The last two short sales in Fremont that I performed were by no means smooth. And, I have become a little short sale shy as a result. Yet, other short sales in Fremont we recently closed had performed exceptionally well--Fremont short sales are sort of a mixed bag. What made the difference? The last two sort sales in Fremont were bad, but others were not. We discovered that it has everything to do with the lender of the original borrower or what we might refer to now as the short sale lender. Worst on the list was Bank of America who took an average of 10 months to perform a short sale and still not short sales were completed. And, what’s more, B of A was full of surprises. In fact, just about everything they did was a surprise. Imagine staring at a cocoon that has not hatched, waiting for something, anything to happen. That’s kind of what it was like. Everyone had to wait for very long periods of time even to acknowledge that the bank had received a document. Like watching the cocoon, any movement what so ever made us sit up surprised that something took place, even if it turned out to be nothing. Some things they did were remarkably abrupt and surprising. For example they upped a Fremont short sale price right out of thin air even after everyone agreed on B of A’s counter offer on price. They simply told us (oh, by the way) it was going to be $5,000 more. Then, at the final stretch of the transaction, B of A left out any considerations for the second lien holder and gave them zero on the approval certification. They later back paddled on that one, fixed it using a bad Microsoft Word edit that actually highlighted their mistake, then blamed my title co. rep with 30 years experience. Oh, I almost forgot one more thing. Another B of A Fremont short sale simply ended after an investor phoned and said they had just bought the property in foreclosure and for me to please remove my sales materials. This is the one where I even had a B of A rep authorized on the seller’s account watching carefully to assure us everything would go smoothly.
What makes a good Fremont short sale lender as opposed to a bad one? Most people if asked to judge a short sale lender would grade them on the speed in which the lender can process the approval of the transaction. Bank of America seems to take the longest. They boast about a 90-day turnaround, but unless the planets are aligned just so, it can take over a year to complete. Keep in mind that there are other conditions that can effect the time it takes to complete the transaction as Bank of America will be quick to tell you. The fastest short sale lender we have experienced was Bridgefield, a small lender who simply handled the whole thing over coffee.
Our Fremont short sale real estate agent office here http://www.tricityhome.com is now performing another short sale in Fremont who's lender is Chase. Chase is large too, but they are more organized than B of A. The Chase negotiators (the ones that either handle the short sale approval themselves or present the short sale package to the investor) are very quick to act. Emails are returned the next day or same day. They also order the BPO (broker price opinion--sort of a snapshot appraisal for the bank to review) just as soon as possible.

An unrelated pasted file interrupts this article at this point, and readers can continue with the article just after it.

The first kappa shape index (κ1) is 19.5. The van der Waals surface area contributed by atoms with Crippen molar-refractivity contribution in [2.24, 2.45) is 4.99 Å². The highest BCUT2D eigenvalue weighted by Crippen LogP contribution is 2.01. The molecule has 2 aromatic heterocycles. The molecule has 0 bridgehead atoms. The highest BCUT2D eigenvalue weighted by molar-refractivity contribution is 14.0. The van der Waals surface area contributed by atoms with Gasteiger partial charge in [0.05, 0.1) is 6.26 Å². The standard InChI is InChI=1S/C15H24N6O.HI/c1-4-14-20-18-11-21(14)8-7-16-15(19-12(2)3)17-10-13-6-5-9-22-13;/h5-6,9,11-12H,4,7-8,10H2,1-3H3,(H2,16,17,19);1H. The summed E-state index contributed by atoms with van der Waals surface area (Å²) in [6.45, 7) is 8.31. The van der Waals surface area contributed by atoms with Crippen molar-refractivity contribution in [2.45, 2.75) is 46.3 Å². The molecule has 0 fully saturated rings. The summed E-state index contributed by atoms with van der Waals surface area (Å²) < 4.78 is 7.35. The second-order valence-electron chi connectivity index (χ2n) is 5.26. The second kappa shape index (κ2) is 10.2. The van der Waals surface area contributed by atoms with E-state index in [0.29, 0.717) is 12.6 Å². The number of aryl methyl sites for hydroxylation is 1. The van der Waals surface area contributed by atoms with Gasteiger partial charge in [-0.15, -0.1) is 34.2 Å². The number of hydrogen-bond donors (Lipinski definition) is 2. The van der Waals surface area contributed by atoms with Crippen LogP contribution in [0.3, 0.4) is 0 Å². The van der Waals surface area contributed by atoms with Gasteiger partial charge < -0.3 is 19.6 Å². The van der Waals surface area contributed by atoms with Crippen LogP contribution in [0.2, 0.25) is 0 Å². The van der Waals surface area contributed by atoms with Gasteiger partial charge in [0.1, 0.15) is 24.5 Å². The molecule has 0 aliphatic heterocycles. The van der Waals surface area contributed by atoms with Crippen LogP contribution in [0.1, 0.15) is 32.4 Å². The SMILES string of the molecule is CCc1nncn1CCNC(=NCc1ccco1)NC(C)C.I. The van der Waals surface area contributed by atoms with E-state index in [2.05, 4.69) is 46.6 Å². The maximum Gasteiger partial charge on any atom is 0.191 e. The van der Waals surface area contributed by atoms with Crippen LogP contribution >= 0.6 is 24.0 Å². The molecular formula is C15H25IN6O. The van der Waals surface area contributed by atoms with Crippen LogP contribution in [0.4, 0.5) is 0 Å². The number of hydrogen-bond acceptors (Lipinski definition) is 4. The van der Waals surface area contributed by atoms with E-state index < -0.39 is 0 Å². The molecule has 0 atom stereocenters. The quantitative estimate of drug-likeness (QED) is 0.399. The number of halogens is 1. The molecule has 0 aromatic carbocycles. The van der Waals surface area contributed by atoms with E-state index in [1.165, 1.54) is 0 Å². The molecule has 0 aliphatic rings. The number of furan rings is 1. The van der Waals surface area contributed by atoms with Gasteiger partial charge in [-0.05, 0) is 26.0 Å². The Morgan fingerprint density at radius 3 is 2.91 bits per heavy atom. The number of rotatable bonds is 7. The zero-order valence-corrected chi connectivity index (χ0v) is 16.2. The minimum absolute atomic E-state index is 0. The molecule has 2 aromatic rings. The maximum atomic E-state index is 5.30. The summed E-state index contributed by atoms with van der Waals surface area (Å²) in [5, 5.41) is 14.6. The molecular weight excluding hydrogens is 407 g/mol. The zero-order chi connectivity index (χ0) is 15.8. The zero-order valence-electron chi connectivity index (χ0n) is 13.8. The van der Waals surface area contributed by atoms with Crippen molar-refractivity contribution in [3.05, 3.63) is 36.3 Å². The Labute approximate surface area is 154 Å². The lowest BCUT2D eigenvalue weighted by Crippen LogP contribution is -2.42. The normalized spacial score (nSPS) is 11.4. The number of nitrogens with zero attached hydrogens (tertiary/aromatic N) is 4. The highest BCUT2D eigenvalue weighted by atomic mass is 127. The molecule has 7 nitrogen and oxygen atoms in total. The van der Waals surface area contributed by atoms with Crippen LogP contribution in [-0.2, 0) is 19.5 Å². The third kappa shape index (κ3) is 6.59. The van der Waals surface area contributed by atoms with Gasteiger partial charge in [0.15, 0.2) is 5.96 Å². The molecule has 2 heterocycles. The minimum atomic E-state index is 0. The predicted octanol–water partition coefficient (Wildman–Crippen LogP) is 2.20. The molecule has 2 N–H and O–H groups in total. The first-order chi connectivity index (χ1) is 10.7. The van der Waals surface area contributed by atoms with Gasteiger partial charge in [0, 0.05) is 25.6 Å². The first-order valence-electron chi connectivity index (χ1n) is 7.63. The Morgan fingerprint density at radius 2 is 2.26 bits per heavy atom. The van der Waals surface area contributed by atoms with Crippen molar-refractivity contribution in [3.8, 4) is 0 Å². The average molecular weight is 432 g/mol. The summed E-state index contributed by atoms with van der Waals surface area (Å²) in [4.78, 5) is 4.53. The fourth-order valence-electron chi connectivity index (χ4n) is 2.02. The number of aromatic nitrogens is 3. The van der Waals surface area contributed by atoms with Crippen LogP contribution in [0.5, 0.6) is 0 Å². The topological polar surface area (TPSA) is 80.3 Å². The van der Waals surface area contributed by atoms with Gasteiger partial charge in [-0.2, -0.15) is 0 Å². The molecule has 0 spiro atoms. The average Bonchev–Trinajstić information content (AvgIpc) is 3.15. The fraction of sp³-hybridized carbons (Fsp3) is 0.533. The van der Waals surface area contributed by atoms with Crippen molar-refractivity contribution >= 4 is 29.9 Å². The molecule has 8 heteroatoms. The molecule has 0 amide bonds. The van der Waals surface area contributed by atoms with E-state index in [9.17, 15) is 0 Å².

But since we had been bitten by B of A, the Nosferatu of short sale lenders as of late, I am now shy to believe any short sale lender when they ask for something out of the norm. For example, our most recent Fremont short sale was in need of a BPO. I drove to the property to make sure the lockbox was still there 1. I opened the door and walked through the Fremont short sale. Suddenly, I discovered a tingling sensation at my ankles. Upon further inquiry, I realized I was being bitten by what must have been hundreds of fleas, and they were growing in number. What must have looked like a scene from America’s Funniest Home Videos, I darted to the door, locked up the house while running in place then ran into the parking lot. Once there, I swatted, shook, pinched then as a last resort, out ran all the fleas to be sure none followed. When I told Chase what had happened, they told me they would send Property Preservation out to take care of it. A red flag went up, and I got quite defensive. Once bitten twice shy, I thought they were going to execute some acceleration clause and foreclose on the house once Property Preservation was called due to fleas. They assured me this was not the case. Regardless, I told them not to call this third party, and that I and the BPO person would find a way to get it done. In short, we got it done without calling Property Preservation.
I will work on my uneasiness when it comes to trusting Fremont short sale lenders. After all, a Fremont short sale lender does not have to B of A pain in the neck.
1. For a period of time in 08, I happened upon many homes for sale in Fremont that were supposed to have a lock box only to find that they were missing. I would call the listing agent who would often be taken aback by the fact that it was just there a few days ago. I later found out that this was happening quite often on vacant properties. Perhaps squatters or desperate agents took the boxes so that no one else can show the house, I am still unsure. By Jeff Pereyda